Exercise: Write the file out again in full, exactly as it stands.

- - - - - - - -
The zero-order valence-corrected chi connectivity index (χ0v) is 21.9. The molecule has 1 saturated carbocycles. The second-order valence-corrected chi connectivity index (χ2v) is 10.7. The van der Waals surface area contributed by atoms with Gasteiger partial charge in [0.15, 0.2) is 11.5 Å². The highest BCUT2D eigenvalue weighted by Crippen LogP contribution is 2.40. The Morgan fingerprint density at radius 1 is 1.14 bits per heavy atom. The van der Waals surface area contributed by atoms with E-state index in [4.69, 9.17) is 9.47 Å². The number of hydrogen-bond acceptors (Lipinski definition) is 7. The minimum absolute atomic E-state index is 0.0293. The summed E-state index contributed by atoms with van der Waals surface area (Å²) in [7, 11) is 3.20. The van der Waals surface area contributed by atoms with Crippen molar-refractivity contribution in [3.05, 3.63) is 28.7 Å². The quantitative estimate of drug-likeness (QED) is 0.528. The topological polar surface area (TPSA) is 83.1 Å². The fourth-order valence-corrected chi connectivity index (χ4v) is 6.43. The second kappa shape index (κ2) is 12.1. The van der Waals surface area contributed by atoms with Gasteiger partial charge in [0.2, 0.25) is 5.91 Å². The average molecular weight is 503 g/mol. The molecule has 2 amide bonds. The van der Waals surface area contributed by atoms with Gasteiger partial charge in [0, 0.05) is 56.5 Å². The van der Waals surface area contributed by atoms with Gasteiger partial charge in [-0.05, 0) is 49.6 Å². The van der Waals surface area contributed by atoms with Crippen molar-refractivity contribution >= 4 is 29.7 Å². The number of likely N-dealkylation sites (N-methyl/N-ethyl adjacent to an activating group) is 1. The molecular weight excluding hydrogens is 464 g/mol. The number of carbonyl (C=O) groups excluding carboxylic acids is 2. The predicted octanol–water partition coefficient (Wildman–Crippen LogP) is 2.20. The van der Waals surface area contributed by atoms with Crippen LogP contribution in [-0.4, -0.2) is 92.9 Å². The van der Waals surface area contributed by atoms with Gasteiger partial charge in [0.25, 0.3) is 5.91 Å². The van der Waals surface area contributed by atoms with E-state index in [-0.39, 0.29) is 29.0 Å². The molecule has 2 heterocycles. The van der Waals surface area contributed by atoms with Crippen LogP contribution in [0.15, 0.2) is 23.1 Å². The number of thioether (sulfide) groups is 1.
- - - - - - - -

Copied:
The zero-order valence-corrected chi connectivity index (χ0v) is 21.9. The molecule has 1 saturated carbocycles. The second-order valence-corrected chi connectivity index (χ2v) is 10.7. The van der Waals surface area contributed by atoms with Gasteiger partial charge in [0.15, 0.2) is 11.5 Å². The highest BCUT2D eigenvalue weighted by Crippen LogP contribution is 2.40. The Morgan fingerprint density at radius 1 is 1.14 bits per heavy atom. The van der Waals surface area contributed by atoms with E-state index in [4.69, 9.17) is 9.47 Å². The number of hydrogen-bond acceptors (Lipinski definition) is 7. The minimum absolute atomic E-state index is 0.0293. The summed E-state index contributed by atoms with van der Waals surface area (Å²) in [7, 11) is 3.20. The van der Waals surface area contributed by atoms with Crippen molar-refractivity contribution in [3.05, 3.63) is 28.7 Å². The quantitative estimate of drug-likeness (QED) is 0.528. The topological polar surface area (TPSA) is 83.1 Å². The fourth-order valence-corrected chi connectivity index (χ4v) is 6.43. The second kappa shape index (κ2) is 12.1. The van der Waals surface area contributed by atoms with Gasteiger partial charge in [0.2, 0.25) is 5.91 Å². The average molecular weight is 503 g/mol. The molecule has 2 amide bonds. The van der Waals surface area contributed by atoms with Gasteiger partial charge in [0, 0.05) is 56.5 Å². The van der Waals surface area contributed by atoms with Gasteiger partial charge in [-0.05, 0) is 49.6 Å². The van der Waals surface area contributed by atoms with Crippen molar-refractivity contribution >= 4 is 29.7 Å². The number of likely N-dealkylation sites (N-methyl/N-ethyl adjacent to an activating group) is 1. The molecular weight excluding hydrogens is 464 g/mol. The number of carbonyl (C=O) groups excluding carboxylic acids is 2. The predicted octanol–water partition coefficient (Wildman–Crippen LogP) is 2.20. The van der Waals surface area contributed by atoms with Crippen LogP contribution in [-0.4, -0.2) is 92.9 Å². The van der Waals surface area contributed by atoms with Gasteiger partial charge in [0.25, 0.3) is 5.91 Å². The van der Waals surface area contributed by atoms with E-state index in [-0.39, 0.29) is 29.0 Å². The molecule has 2 heterocycles. The van der Waals surface area contributed by atoms with Crippen LogP contribution in [0.15, 0.2) is 23.1 Å². The number of thioether (sulfide) groups is 1.